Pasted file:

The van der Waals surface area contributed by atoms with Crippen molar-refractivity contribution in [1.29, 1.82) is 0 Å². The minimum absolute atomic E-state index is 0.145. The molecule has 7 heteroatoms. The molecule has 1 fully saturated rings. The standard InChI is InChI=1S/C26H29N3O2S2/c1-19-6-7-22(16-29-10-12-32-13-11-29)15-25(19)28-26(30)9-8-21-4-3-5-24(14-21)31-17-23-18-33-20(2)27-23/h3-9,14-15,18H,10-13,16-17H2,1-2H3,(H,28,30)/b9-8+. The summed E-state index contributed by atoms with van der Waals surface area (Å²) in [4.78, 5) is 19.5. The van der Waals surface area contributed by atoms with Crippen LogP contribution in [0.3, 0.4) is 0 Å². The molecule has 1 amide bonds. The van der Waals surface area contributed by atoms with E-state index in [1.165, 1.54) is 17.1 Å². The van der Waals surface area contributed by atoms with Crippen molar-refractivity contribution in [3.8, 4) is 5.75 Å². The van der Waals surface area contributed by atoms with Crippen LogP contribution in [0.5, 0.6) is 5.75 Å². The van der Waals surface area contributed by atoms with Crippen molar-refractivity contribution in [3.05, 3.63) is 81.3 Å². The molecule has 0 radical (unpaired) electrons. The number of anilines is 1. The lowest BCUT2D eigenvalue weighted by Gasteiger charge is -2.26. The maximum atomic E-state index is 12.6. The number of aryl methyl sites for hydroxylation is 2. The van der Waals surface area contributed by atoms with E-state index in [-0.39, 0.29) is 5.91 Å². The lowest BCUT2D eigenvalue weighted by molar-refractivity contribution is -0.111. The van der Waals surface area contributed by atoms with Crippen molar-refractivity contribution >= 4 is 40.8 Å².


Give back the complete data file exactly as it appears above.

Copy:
The van der Waals surface area contributed by atoms with Crippen molar-refractivity contribution in [1.29, 1.82) is 0 Å². The minimum absolute atomic E-state index is 0.145. The molecule has 7 heteroatoms. The molecule has 1 fully saturated rings. The standard InChI is InChI=1S/C26H29N3O2S2/c1-19-6-7-22(16-29-10-12-32-13-11-29)15-25(19)28-26(30)9-8-21-4-3-5-24(14-21)31-17-23-18-33-20(2)27-23/h3-9,14-15,18H,10-13,16-17H2,1-2H3,(H,28,30)/b9-8+. The summed E-state index contributed by atoms with van der Waals surface area (Å²) in [4.78, 5) is 19.5. The van der Waals surface area contributed by atoms with Crippen LogP contribution in [0.3, 0.4) is 0 Å². The molecule has 1 amide bonds. The van der Waals surface area contributed by atoms with E-state index in [1.165, 1.54) is 17.1 Å². The van der Waals surface area contributed by atoms with Crippen molar-refractivity contribution in [3.8, 4) is 5.75 Å². The van der Waals surface area contributed by atoms with Crippen LogP contribution in [0.5, 0.6) is 5.75 Å². The van der Waals surface area contributed by atoms with Crippen molar-refractivity contribution in [3.05, 3.63) is 81.3 Å². The molecule has 0 radical (unpaired) electrons. The number of anilines is 1. The lowest BCUT2D eigenvalue weighted by Gasteiger charge is -2.26. The maximum atomic E-state index is 12.6. The number of aryl methyl sites for hydroxylation is 2. The van der Waals surface area contributed by atoms with E-state index in [-0.39, 0.29) is 5.91 Å². The lowest BCUT2D eigenvalue weighted by molar-refractivity contribution is -0.111. The van der Waals surface area contributed by atoms with Crippen molar-refractivity contribution >= 4 is 40.8 Å².